On Ostracism, Forgiveness, Compassion, and Accountabilty

For numerous reasons I am a slow writer. I don’t type. though a nuanced writer I do not naturally dictate into a piece of software like dragon dictate. I’ve never had a secretary. I am a prodigious reader (and have been criticized for reading too much in order to delay writing). I revise multiple times trying to find just the right word, the right tone, the right feeling (This is version 21 of this short piece!). I am interested in so many different things—and therefore easily distracyted from the task at hand (yesterday I was distracted from writing by reflecting on digital doppelnamers!). I have no strong external incentive to write (I am tenured and intrinsically motivated). Are these excuses or reasons?

I am having quite a bit of difficulty writing this piece—and have had that difficulty for the past three years when my identity with my discipline of social psychology became disrupted and unsettled. In my Experimental Social Psychology class the past three years I have been sharing with students a case study of the influential career of European social psychologist Diederik Stapel. May I never be so famous that

  1. my biography is regularly updated in Wikipedia,
  2. my story is featured in the New York Times,
  3. my entire career’s work is evaluated by a Commission,
  4. I’m featured on a TED train special,
  5. and my work is regularly condemned on Retraction Watch.

The past two years I have invited my students to share in writing their reactions to this case study. Before “publishing them” in a blog piece, I was interested in whether Diederik might be interested in seeing them. Thank you, Diederik for replying and sharing some of your experiences over the past three years.

I am left struggling with the questions of at what point is ostracism unwarranted and forgiveness or a variant of compassion warranted. At what point does ostracism degenerate into a witch hunt? How can one both acknowledge and condemn wrong behavior (never forget) and yet not engage in wrong behavior by failing to allow an individual opportunities to show that they have learned from their wrong behavior?

I have much to ruminate about.

0 thoughts on “On Ostracism, Forgiveness, Compassion, and Accountabilty

  1. Personally, I believe that everyone makes mistakes. Some, like Stapel, make larger mistakes. It is impossible to undo the past, but everyone, including Stapel, should strive to make the best out of the future. He should understand the reasons behind the fall of his career, and the media responses following the discovery of the falsified studies. Part of the argument here, I think, is how far Stapel must fall before justice is deemed served. I think it is a very delicate situation.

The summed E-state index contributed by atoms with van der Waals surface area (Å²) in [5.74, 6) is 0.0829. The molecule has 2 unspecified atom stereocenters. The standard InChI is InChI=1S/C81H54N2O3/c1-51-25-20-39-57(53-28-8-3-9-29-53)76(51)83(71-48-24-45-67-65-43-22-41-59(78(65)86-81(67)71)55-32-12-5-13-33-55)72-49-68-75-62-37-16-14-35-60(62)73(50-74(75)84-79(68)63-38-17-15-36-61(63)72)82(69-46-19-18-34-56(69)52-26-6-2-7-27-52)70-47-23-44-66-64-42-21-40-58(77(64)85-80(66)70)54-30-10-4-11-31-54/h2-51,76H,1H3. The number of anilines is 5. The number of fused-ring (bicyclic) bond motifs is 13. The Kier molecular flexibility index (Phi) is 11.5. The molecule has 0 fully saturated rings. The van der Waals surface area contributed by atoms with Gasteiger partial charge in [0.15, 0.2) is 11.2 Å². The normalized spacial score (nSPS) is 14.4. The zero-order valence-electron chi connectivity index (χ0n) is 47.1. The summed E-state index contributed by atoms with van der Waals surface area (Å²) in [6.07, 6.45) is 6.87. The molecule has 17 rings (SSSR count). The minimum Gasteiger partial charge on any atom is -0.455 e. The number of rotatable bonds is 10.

2. I believe Stapel’s behavior was selfish, and that some condemnation is warranted. He did not take into consideration the number of individuals that would be negatively affected by his actions. I am empathetic toward Stapel’s graduate students, who had great admiration for him, Their reputations were tarnished, as well as their respect for psychological research. He also tainted the credibility of social psychologists who had cited his fraudulent work. Most importantly, he caused the world to question the validity of psychological research.

    That being said, I agree, it is time to forgive. We must recognize that he is a brilliant scholar. His intelligence and curiosity have led to the creation of studies with potentially groundbreaking implications. He has struggled to regain the trust of scientists around the world, and he may never be entirely forgiven. However, it has been years since this transpired. The extreme criticism no longer serves a purpose, and has become bullying. The time has come for Stapel to live his life free of constant harassment.

  3. Stapel made a huge mistake, which in turn affected the entire psychological research community. A society that already questioned psychological research, now questioned it even more. The graduate students who looked up to Stapel are left wondering what they had spent their time in school doing. Those who referenced Stapel’s work now questioned the validity of their own work. At this point in time, I think we need to forgive Stapel. The damage is done. His reputation is scarred. The hard work of many is gone. But, we can’t turn back the clock. The result of this scandal is a research community that has learned from this and gotten stronger. Psychological research has evolved and grown since. I think this is something to be proud of. At the end of the day… How is Stapel to move on from this if we don’t move on ourselves?

  4. As a psychology major, putting myself in another persons’ shoes is a natural way of thinking. I can only imagine what Stapel is going through 3 years out from the revealing of his secrets, a hint of frustration with the psychology community? Although he may not see any positive outcomes from the situation, Stapel may have helped cease the fraudulence of data in the psychology world. From fear of being caught and ostracized as he was, others may become more honest.

    I think it is time to stop dwelling on the past and look to the future. There is no doubt that Stapel is an intelligent being, and has great potential to produce accurate, REAL information. I give my best to Mr. Stapel to have hope and determination.

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